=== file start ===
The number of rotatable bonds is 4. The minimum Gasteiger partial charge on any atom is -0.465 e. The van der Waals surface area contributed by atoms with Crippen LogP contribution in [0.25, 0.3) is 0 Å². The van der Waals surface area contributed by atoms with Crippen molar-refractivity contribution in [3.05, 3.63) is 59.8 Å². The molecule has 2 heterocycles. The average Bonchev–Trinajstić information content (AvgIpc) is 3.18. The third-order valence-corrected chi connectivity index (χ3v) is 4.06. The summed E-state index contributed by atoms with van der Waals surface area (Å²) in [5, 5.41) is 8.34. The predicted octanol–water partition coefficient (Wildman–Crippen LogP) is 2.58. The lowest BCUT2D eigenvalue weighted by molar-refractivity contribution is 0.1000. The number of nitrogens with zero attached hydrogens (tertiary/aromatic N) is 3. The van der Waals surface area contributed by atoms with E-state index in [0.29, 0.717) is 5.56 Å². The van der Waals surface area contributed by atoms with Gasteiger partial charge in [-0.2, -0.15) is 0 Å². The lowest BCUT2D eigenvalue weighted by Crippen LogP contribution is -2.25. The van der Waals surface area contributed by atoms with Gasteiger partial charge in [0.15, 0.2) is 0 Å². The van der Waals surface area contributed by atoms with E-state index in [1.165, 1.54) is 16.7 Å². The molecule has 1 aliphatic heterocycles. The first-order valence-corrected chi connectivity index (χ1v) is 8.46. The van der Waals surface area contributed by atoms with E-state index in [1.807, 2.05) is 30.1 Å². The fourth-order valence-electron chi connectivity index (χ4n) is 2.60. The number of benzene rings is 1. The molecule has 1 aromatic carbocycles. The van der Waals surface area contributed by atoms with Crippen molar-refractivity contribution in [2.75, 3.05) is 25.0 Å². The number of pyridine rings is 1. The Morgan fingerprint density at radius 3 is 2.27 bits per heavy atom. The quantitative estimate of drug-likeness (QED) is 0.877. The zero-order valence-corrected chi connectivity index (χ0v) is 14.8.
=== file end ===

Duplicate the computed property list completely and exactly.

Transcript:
The number of rotatable bonds is 4. The minimum Gasteiger partial charge on any atom is -0.465 e. The van der Waals surface area contributed by atoms with Crippen LogP contribution in [0.25, 0.3) is 0 Å². The van der Waals surface area contributed by atoms with Crippen molar-refractivity contribution in [3.05, 3.63) is 59.8 Å². The molecule has 2 heterocycles. The average Bonchev–Trinajstić information content (AvgIpc) is 3.18. The third-order valence-corrected chi connectivity index (χ3v) is 4.06. The summed E-state index contributed by atoms with van der Waals surface area (Å²) in [5, 5.41) is 8.34. The predicted octanol–water partition coefficient (Wildman–Crippen LogP) is 2.58. The lowest BCUT2D eigenvalue weighted by molar-refractivity contribution is 0.1000. The number of nitrogens with zero attached hydrogens (tertiary/aromatic N) is 3. The van der Waals surface area contributed by atoms with E-state index in [0.29, 0.717) is 5.56 Å². The van der Waals surface area contributed by atoms with Gasteiger partial charge in [-0.2, -0.15) is 0 Å². The lowest BCUT2D eigenvalue weighted by Crippen LogP contribution is -2.25. The van der Waals surface area contributed by atoms with Gasteiger partial charge in [0.15, 0.2) is 0 Å². The van der Waals surface area contributed by atoms with E-state index in [1.165, 1.54) is 16.7 Å². The molecule has 1 aliphatic heterocycles. The first-order valence-corrected chi connectivity index (χ1v) is 8.46. The van der Waals surface area contributed by atoms with E-state index in [1.807, 2.05) is 30.1 Å². The fourth-order valence-electron chi connectivity index (χ4n) is 2.60. The number of benzene rings is 1. The molecule has 1 aromatic carbocycles. The van der Waals surface area contributed by atoms with Crippen molar-refractivity contribution in [2.75, 3.05) is 25.0 Å². The number of pyridine rings is 1. The Morgan fingerprint density at radius 3 is 2.27 bits per heavy atom. The quantitative estimate of drug-likeness (QED) is 0.877. The zero-order valence-corrected chi connectivity index (χ0v) is 14.8.